I definitely think there has to be some way of catching the publishers attention, so that they know this is something that could be beneficial for the readers, but that they'll also be excited to engage with it.
Earned placements on USA Today, Fox Sports and AOL NFL
The campaign was “most attractive NFL players”. This is a really fun, weird, strange, crazy idea, and we knew that because we all felt that way about it that it was going to be successful. For us the idea in and of itself on kind of text the boxes previously mentioned, it's definitely an emotional idea. People get really excited by these things, it's very different from what's out there. Well, there may be certain lists there they're not based upon complex methodologies, or surveys, or things of that nature, and it's definitely relatable because we'll be able to go through and name different players from different teams, make different sorts, breakdowns and things like that.
On the production side, the way this campaign was produced was initially going to be using various different API's to measure how attractive people's faces were after we were able to scrape the face images of different NFL players, but we quickly found that wasn't necessarily going to be very reliable, it wasn't going to give us differentiated data. We decided to pivot and turn it into a survey-based methodology where we had “X” number of people rate how attractive they thought each player was from one to ten, and in doing so we were able to make a very quick, easy average measurement of each player, and from there we were able to do as many breakdowns or whatever types of breakdowns we wanted, whether it was most attractive players for each team, most attractive players overall, by conference, by position.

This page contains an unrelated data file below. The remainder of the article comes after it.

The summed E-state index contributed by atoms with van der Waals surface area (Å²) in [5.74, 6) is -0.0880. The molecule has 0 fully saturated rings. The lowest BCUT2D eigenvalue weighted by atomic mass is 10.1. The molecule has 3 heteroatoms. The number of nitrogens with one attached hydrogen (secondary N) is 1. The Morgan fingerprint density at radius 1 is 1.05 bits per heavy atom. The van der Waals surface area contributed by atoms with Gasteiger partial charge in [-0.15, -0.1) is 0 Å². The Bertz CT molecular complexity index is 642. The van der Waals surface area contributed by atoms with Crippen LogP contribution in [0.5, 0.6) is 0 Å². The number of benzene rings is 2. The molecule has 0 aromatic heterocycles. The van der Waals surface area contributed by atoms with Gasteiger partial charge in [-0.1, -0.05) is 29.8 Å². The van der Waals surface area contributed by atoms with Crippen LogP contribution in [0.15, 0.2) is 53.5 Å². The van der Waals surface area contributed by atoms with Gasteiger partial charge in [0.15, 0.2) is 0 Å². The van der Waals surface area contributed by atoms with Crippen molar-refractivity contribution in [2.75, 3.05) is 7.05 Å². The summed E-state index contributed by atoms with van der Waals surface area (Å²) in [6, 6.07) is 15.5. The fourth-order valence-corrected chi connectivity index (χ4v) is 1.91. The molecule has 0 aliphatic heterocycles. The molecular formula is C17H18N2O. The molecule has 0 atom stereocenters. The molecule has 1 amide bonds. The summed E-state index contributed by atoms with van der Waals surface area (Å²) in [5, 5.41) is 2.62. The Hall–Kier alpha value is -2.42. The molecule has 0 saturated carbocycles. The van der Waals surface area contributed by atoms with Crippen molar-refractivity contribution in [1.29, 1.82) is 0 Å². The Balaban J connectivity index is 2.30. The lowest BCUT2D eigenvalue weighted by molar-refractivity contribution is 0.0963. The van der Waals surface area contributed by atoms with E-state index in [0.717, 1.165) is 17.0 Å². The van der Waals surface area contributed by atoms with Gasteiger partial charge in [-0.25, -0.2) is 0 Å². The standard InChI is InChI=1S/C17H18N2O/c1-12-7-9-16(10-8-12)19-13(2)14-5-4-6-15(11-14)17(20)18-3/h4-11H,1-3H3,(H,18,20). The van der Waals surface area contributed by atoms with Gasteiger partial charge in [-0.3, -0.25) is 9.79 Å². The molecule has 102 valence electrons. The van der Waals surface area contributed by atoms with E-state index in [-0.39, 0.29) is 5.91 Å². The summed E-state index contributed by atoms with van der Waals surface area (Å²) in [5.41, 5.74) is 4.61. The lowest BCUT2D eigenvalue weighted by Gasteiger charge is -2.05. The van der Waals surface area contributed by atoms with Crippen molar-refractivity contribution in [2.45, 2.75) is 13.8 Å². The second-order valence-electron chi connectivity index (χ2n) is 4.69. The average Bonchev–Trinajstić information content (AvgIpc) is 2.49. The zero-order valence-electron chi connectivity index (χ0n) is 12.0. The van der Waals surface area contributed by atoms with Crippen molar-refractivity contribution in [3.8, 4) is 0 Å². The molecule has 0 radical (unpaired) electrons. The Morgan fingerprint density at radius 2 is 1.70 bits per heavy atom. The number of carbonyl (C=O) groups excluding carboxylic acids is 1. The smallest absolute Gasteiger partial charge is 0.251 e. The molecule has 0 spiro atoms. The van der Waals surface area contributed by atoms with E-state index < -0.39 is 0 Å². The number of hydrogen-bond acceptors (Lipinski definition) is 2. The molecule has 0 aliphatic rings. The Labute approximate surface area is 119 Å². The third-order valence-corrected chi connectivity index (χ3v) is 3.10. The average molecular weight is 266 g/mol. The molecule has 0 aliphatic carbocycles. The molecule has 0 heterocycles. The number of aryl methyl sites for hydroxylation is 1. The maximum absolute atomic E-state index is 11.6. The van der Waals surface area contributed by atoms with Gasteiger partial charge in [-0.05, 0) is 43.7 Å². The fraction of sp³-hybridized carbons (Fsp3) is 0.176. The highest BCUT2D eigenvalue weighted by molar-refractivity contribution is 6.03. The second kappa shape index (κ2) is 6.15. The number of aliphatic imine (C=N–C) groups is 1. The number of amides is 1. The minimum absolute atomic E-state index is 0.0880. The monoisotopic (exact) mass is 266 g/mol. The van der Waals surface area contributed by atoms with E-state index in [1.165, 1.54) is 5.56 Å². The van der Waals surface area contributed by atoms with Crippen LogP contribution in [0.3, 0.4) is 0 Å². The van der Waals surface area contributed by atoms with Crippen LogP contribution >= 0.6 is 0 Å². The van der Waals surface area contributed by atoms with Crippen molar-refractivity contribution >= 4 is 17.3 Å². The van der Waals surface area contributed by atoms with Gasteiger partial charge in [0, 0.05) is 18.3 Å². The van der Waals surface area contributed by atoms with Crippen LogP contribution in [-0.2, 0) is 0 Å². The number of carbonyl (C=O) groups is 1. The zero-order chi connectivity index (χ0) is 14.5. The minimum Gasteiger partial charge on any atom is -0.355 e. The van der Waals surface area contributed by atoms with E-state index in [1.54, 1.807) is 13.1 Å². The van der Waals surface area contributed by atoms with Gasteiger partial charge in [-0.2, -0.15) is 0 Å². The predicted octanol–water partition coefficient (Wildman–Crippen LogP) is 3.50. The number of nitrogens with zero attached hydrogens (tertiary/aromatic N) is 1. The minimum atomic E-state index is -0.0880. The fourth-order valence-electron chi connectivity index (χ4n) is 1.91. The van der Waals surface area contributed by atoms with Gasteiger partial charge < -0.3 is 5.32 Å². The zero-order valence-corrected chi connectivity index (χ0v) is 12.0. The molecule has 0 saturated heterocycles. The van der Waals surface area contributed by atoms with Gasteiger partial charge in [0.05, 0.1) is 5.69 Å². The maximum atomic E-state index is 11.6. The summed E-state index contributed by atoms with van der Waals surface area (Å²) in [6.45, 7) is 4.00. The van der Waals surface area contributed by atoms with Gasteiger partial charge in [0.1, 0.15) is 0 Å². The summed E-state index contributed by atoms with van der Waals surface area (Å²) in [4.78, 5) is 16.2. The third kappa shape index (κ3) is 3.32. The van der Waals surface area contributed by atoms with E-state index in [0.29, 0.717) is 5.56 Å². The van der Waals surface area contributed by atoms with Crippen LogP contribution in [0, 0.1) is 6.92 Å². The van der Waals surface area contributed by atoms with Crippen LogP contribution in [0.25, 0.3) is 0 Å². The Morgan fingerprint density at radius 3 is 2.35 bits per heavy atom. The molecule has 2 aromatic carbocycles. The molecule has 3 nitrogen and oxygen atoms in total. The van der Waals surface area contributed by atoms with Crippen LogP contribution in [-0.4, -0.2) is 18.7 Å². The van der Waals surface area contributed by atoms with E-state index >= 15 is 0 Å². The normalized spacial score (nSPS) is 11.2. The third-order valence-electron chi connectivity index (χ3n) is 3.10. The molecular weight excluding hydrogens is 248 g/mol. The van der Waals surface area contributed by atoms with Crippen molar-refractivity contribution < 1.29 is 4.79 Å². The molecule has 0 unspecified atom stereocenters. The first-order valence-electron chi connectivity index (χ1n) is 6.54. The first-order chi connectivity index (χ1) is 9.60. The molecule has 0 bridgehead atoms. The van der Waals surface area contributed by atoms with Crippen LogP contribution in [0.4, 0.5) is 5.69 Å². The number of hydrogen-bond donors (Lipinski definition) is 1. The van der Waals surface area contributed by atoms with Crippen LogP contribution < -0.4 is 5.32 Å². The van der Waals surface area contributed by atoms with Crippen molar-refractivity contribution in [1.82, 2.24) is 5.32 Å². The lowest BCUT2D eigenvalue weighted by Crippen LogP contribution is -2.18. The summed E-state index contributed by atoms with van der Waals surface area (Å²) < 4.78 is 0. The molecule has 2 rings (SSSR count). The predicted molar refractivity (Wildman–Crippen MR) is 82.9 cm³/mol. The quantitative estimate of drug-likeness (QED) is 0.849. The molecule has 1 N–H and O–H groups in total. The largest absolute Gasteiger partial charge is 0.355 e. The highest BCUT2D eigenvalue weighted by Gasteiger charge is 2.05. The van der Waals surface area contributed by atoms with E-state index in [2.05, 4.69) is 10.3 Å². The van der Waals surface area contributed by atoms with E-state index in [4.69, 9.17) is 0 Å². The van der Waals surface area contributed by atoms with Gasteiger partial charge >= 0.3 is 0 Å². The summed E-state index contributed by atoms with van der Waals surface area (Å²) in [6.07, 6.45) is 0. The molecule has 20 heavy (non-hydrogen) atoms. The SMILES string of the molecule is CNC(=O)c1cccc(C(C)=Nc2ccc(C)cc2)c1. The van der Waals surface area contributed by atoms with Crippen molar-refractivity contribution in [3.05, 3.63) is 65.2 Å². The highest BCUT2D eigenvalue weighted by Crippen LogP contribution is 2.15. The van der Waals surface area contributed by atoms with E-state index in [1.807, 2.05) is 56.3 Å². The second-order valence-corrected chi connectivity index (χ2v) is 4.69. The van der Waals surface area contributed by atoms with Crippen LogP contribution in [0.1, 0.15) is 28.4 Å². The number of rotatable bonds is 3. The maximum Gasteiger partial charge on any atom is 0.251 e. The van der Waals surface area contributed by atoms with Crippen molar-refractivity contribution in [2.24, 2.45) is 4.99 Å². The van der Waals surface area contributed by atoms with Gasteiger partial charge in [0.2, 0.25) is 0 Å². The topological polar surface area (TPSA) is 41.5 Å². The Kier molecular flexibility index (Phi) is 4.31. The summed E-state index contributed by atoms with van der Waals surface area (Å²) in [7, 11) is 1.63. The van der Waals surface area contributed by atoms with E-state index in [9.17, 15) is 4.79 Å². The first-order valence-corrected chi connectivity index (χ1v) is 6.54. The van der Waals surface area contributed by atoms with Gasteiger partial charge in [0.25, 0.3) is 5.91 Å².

So, the fact that we were able to come up with this really different fun concept, and it enabled us to make these different takeaways. We knew we were going to have some sort of success